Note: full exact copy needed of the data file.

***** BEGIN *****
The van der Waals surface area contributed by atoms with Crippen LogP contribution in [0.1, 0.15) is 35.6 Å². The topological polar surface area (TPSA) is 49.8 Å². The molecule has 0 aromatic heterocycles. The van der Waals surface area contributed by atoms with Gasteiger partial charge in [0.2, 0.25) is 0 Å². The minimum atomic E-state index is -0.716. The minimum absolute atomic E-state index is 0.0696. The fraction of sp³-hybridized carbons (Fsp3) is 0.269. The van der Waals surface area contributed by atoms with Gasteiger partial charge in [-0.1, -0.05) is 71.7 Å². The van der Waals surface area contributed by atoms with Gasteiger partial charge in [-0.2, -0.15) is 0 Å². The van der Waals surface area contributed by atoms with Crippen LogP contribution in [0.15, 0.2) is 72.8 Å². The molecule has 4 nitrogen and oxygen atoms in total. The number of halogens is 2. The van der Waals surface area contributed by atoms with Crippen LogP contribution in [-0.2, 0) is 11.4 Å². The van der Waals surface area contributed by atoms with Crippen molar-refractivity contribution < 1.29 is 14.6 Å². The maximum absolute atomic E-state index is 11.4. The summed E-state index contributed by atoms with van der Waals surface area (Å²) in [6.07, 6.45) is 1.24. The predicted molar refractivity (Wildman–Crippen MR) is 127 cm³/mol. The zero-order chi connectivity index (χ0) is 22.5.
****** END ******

The van der Waals surface area contributed by atoms with Crippen LogP contribution in [0.1, 0.15) is 35.6 Å². The topological polar surface area (TPSA) is 49.8 Å². The molecule has 0 aromatic heterocycles. The van der Waals surface area contributed by atoms with Gasteiger partial charge in [0.2, 0.25) is 0 Å². The minimum atomic E-state index is -0.716. The minimum absolute atomic E-state index is 0.0696. The fraction of sp³-hybridized carbons (Fsp3) is 0.269. The van der Waals surface area contributed by atoms with Gasteiger partial charge in [-0.1, -0.05) is 71.7 Å². The van der Waals surface area contributed by atoms with Gasteiger partial charge in [-0.2, -0.15) is 0 Å². The van der Waals surface area contributed by atoms with Crippen LogP contribution in [0.15, 0.2) is 72.8 Å². The molecule has 4 nitrogen and oxygen atoms in total. The number of halogens is 2. The van der Waals surface area contributed by atoms with Crippen LogP contribution in [-0.2, 0) is 11.4 Å². The van der Waals surface area contributed by atoms with Crippen molar-refractivity contribution < 1.29 is 14.6 Å². The maximum absolute atomic E-state index is 11.4. The summed E-state index contributed by atoms with van der Waals surface area (Å²) in [6.07, 6.45) is 1.24. The predicted molar refractivity (Wildman–Crippen MR) is 127 cm³/mol. The zero-order chi connectivity index (χ0) is 22.5.